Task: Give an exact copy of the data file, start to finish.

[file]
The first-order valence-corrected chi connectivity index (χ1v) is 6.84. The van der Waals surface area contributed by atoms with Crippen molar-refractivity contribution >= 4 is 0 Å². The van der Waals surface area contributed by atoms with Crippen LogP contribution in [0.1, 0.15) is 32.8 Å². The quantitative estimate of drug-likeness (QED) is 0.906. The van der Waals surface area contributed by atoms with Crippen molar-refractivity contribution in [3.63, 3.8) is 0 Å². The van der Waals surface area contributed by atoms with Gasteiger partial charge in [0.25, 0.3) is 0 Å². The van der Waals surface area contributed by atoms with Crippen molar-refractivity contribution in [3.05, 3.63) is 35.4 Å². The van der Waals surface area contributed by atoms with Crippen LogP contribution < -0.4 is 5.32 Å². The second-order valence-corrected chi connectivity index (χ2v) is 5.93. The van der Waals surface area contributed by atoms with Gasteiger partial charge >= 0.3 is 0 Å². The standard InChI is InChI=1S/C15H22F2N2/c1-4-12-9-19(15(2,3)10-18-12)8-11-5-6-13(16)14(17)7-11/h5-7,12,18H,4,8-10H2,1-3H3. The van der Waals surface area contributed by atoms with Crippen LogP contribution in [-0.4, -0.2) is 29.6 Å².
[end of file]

The first-order valence-corrected chi connectivity index (χ1v) is 6.84. The van der Waals surface area contributed by atoms with Crippen molar-refractivity contribution >= 4 is 0 Å². The van der Waals surface area contributed by atoms with Crippen LogP contribution in [0.1, 0.15) is 32.8 Å². The quantitative estimate of drug-likeness (QED) is 0.906. The van der Waals surface area contributed by atoms with Crippen molar-refractivity contribution in [3.63, 3.8) is 0 Å². The van der Waals surface area contributed by atoms with Gasteiger partial charge in [0.25, 0.3) is 0 Å². The van der Waals surface area contributed by atoms with Crippen molar-refractivity contribution in [3.05, 3.63) is 35.4 Å². The van der Waals surface area contributed by atoms with Crippen LogP contribution < -0.4 is 5.32 Å². The second-order valence-corrected chi connectivity index (χ2v) is 5.93. The van der Waals surface area contributed by atoms with Gasteiger partial charge >= 0.3 is 0 Å². The standard InChI is InChI=1S/C15H22F2N2/c1-4-12-9-19(15(2,3)10-18-12)8-11-5-6-13(16)14(17)7-11/h5-7,12,18H,4,8-10H2,1-3H3. The van der Waals surface area contributed by atoms with Crippen LogP contribution in [-0.4, -0.2) is 29.6 Å².